“If It Is Not Approved By Our Chairman, We Do Not Handover.” The SOBHA Way Of Achieving Impeccable Quality!
May 4, 2019
It was SOBHA’s conviction to create world-class projects in India that brought forth the culture of zealous attention to details. What started with a single landmark project to transform the way people perceive quality, today 436 projects later, is a brand trusted for perfection. The difference was always in the finer details.
We believe that it is our focus on finer details that helps differentiate us from others and adds a premium to the value we provide. Quality control and assurance processes in SOBHA are like a devotional ritual and religiously practiced. A multilayered quality monitoring and inspection process headed by German experts is in place to guarantee the highest quality of end product.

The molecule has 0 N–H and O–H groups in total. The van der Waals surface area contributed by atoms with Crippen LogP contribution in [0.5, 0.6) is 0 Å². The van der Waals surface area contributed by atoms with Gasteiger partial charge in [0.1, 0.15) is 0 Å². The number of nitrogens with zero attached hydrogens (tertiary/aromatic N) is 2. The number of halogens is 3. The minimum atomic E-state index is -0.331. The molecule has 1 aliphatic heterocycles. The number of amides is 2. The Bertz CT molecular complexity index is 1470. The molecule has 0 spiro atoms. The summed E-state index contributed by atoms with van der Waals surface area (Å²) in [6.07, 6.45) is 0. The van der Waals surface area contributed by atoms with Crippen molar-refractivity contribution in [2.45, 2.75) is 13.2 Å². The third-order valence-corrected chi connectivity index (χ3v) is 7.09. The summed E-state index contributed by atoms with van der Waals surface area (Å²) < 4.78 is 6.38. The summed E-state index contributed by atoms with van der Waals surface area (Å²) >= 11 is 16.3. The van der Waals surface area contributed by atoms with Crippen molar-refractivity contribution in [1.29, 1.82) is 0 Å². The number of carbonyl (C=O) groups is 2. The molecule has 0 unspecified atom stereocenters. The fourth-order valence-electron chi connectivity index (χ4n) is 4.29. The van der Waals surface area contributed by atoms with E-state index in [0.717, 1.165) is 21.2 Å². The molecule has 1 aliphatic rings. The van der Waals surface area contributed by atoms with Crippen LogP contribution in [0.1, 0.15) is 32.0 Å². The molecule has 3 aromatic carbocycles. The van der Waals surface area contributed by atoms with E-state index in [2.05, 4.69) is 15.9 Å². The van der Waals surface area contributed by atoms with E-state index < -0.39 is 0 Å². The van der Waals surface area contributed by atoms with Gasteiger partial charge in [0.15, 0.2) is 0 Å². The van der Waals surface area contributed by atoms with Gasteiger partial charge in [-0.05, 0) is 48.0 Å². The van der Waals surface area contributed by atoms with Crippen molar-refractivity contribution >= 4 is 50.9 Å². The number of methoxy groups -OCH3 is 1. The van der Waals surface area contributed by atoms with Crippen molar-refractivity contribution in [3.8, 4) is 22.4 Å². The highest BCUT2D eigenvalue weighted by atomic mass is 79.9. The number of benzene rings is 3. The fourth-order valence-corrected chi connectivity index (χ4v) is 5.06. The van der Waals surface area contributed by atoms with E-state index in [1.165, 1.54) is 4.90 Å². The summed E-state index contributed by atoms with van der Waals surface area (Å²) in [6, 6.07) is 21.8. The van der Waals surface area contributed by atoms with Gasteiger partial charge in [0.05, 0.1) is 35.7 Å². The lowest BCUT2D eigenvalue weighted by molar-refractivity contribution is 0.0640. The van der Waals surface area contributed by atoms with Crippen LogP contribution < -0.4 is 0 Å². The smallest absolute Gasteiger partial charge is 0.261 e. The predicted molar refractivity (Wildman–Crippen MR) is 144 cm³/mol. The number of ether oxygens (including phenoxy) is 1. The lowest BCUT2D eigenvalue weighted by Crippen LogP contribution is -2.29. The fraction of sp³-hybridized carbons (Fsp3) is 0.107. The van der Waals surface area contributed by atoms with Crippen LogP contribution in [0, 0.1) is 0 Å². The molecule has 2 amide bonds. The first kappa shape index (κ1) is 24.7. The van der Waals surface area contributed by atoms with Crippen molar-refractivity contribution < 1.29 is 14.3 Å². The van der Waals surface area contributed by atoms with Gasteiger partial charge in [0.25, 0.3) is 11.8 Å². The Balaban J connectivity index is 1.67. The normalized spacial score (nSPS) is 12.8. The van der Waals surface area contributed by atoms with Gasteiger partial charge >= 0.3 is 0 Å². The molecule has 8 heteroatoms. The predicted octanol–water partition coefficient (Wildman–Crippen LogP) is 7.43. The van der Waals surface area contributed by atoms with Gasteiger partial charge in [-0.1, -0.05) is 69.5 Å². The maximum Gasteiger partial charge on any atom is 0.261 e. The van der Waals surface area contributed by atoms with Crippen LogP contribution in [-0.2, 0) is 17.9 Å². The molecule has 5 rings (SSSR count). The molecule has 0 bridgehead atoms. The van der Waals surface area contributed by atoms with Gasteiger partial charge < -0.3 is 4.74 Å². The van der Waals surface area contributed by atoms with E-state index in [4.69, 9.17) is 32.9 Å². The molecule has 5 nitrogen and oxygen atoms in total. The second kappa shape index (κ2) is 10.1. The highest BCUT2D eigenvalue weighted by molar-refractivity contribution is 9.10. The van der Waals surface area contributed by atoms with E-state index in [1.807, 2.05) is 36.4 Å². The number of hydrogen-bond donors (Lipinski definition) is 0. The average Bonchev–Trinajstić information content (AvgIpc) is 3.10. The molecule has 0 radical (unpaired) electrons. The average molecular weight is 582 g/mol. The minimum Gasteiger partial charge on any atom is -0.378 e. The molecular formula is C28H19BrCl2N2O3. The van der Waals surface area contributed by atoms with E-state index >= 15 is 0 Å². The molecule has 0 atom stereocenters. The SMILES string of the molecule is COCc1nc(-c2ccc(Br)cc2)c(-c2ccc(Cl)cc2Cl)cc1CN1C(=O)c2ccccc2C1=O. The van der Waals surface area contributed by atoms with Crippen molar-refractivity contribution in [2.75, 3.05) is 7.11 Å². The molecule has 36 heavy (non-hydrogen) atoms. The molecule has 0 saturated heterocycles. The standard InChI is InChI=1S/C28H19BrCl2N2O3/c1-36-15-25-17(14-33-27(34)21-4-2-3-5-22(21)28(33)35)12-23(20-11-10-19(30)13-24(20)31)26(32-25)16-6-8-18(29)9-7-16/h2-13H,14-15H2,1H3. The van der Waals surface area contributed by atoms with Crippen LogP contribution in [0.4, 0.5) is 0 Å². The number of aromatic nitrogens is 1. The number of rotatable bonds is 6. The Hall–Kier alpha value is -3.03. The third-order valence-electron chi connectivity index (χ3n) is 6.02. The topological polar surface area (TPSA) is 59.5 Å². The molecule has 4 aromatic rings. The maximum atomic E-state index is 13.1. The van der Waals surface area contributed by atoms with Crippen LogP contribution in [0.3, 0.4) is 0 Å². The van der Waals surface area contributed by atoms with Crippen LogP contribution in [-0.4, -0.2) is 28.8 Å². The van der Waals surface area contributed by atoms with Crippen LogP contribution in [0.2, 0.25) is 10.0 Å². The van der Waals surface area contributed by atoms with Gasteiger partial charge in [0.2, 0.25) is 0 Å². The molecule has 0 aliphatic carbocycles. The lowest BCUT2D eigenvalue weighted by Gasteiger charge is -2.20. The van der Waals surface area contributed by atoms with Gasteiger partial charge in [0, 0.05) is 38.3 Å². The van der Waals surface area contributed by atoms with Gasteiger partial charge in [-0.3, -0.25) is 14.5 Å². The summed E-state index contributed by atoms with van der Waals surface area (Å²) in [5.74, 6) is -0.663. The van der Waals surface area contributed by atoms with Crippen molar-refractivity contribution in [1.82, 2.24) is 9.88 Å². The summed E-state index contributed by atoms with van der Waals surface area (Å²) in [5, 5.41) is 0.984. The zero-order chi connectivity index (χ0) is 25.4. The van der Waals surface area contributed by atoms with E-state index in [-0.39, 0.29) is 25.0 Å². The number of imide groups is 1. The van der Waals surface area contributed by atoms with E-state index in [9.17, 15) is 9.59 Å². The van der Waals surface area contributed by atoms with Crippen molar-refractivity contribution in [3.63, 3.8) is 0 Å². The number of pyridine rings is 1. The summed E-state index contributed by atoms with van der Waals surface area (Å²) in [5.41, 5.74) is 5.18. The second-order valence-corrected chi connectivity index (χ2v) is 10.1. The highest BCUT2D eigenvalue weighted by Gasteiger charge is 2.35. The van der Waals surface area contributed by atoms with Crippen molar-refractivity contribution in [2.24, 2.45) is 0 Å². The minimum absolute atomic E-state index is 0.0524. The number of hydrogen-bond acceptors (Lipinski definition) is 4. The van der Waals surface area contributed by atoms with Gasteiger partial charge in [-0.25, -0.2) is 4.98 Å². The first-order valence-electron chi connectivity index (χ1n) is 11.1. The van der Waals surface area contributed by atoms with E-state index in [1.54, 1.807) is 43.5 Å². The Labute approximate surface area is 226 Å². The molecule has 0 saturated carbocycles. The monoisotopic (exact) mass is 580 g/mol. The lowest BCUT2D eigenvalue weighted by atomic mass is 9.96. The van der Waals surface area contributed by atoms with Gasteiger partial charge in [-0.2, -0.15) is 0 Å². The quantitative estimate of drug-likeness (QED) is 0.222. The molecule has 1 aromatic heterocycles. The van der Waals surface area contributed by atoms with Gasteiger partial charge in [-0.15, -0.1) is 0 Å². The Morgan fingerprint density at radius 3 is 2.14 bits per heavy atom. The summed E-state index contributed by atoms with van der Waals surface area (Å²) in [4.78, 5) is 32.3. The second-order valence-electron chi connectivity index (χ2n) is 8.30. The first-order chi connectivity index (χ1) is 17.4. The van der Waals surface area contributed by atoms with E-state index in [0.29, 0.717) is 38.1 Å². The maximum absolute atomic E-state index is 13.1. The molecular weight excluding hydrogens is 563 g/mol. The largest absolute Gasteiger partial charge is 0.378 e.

To illustrate our flawless handover of a SOBHA home, the Chairman of SOBHA Limited, Mr. Ravi Menon himself inspects every completed residential project meticulously, before it is approved for handed-over to customers. He does it at dawn. It’s an inconvenient time for many, but Mr. Ravi Menon believes he gets to understand how the apartment would look both in the night and in the daylight.
An average inspection of a residential tower takes about 5 hours. Mr. Ravi Menon starts from the common amenities such as corridors, staircases, basements, electrical rooms, clubhouse and swimming pools. Then he walks down from the terrace and inspects at least two random apartments on every floor. He looks at the finishing details, whether they are perfect, whether the doors are opening properly, tiles are placed at correct angles, and even whether the water pressure in the taps is right.
“This fastidiousness explains why SOBHA has been No.1 in independent property consultancy Track2Realty’s annual rankings of India’s developers. It has been No.1 in the best practices survey since the rankings started two years ago. And it has held that position in the past four surveys on perceptions about builders’ brands.”
(An excerpt from an article published in Times of India)